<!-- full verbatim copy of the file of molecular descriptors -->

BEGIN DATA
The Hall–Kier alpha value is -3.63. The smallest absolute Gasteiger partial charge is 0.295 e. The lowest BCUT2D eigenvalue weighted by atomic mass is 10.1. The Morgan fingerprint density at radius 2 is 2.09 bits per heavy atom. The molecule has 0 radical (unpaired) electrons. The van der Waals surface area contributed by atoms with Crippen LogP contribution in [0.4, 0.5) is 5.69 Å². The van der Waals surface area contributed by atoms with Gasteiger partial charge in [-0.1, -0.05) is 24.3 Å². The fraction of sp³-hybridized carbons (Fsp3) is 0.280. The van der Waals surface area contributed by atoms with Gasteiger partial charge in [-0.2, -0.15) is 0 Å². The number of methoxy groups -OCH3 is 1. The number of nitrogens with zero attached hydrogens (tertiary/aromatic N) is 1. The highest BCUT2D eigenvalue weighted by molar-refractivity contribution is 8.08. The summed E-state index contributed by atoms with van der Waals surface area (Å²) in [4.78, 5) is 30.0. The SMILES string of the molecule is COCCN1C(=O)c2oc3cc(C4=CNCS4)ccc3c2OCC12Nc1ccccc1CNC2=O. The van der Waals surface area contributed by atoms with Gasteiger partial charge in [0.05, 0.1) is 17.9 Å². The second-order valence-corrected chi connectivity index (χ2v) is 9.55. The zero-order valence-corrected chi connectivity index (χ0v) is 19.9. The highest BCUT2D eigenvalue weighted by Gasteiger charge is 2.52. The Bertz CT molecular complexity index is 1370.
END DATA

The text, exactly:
The Hall–Kier alpha value is -3.63. The smallest absolute Gasteiger partial charge is 0.295 e. The lowest BCUT2D eigenvalue weighted by atomic mass is 10.1. The Morgan fingerprint density at radius 2 is 2.09 bits per heavy atom. The molecule has 0 radical (unpaired) electrons. The van der Waals surface area contributed by atoms with Crippen LogP contribution in [0.4, 0.5) is 5.69 Å². The van der Waals surface area contributed by atoms with Gasteiger partial charge in [-0.1, -0.05) is 24.3 Å². The fraction of sp³-hybridized carbons (Fsp3) is 0.280. The van der Waals surface area contributed by atoms with Gasteiger partial charge in [-0.2, -0.15) is 0 Å². The number of methoxy groups -OCH3 is 1. The number of nitrogens with zero attached hydrogens (tertiary/aromatic N) is 1. The highest BCUT2D eigenvalue weighted by molar-refractivity contribution is 8.08. The summed E-state index contributed by atoms with van der Waals surface area (Å²) in [4.78, 5) is 30.0. The SMILES string of the molecule is COCCN1C(=O)c2oc3cc(C4=CNCS4)ccc3c2OCC12Nc1ccccc1CNC2=O. The van der Waals surface area contributed by atoms with Gasteiger partial charge in [0.05, 0.1) is 17.9 Å². The second-order valence-corrected chi connectivity index (χ2v) is 9.55. The zero-order valence-corrected chi connectivity index (χ0v) is 19.9. The highest BCUT2D eigenvalue weighted by Gasteiger charge is 2.52. The Bertz CT molecular complexity index is 1370.